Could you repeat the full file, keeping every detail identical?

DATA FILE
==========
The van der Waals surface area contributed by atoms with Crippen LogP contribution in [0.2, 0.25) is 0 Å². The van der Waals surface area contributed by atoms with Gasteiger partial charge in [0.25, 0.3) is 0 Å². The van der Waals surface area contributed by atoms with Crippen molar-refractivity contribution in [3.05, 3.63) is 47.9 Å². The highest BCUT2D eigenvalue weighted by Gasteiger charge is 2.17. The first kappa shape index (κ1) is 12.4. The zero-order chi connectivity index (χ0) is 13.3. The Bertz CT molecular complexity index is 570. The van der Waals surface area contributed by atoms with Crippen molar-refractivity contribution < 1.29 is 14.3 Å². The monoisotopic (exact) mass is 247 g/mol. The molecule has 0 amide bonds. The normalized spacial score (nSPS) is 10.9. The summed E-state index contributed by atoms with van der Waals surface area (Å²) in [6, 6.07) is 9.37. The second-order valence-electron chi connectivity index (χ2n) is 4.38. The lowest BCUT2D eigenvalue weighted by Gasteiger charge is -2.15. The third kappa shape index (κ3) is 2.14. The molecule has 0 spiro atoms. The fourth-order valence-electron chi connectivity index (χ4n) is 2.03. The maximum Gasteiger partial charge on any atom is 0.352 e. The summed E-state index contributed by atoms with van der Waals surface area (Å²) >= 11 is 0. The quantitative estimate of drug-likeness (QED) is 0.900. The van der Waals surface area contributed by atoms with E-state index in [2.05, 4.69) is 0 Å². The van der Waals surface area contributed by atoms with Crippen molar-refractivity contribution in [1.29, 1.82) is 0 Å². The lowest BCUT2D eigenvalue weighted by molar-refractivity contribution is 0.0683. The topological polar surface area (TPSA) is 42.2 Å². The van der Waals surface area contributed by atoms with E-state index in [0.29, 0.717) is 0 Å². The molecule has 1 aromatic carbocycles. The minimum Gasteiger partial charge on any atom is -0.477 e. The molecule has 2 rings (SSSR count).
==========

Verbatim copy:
The van der Waals surface area contributed by atoms with Crippen LogP contribution in [0.2, 0.25) is 0 Å². The van der Waals surface area contributed by atoms with Gasteiger partial charge in [0.25, 0.3) is 0 Å². The van der Waals surface area contributed by atoms with Crippen molar-refractivity contribution in [3.05, 3.63) is 47.9 Å². The highest BCUT2D eigenvalue weighted by Gasteiger charge is 2.17. The first kappa shape index (κ1) is 12.4. The zero-order chi connectivity index (χ0) is 13.3. The Bertz CT molecular complexity index is 570. The van der Waals surface area contributed by atoms with Crippen molar-refractivity contribution < 1.29 is 14.3 Å². The monoisotopic (exact) mass is 247 g/mol. The molecule has 0 amide bonds. The normalized spacial score (nSPS) is 10.9. The summed E-state index contributed by atoms with van der Waals surface area (Å²) in [6, 6.07) is 9.37. The second-order valence-electron chi connectivity index (χ2n) is 4.38. The lowest BCUT2D eigenvalue weighted by Gasteiger charge is -2.15. The third kappa shape index (κ3) is 2.14. The molecule has 0 spiro atoms. The fourth-order valence-electron chi connectivity index (χ4n) is 2.03. The maximum Gasteiger partial charge on any atom is 0.352 e. The summed E-state index contributed by atoms with van der Waals surface area (Å²) >= 11 is 0. The quantitative estimate of drug-likeness (QED) is 0.900. The van der Waals surface area contributed by atoms with E-state index in [2.05, 4.69) is 0 Å². The van der Waals surface area contributed by atoms with Crippen molar-refractivity contribution in [1.29, 1.82) is 0 Å². The lowest BCUT2D eigenvalue weighted by molar-refractivity contribution is 0.0683. The topological polar surface area (TPSA) is 42.2 Å². The van der Waals surface area contributed by atoms with E-state index in [0.29, 0.717) is 0 Å². The molecule has 1 aromatic carbocycles. The minimum Gasteiger partial charge on any atom is -0.477 e. The molecule has 2 rings (SSSR count).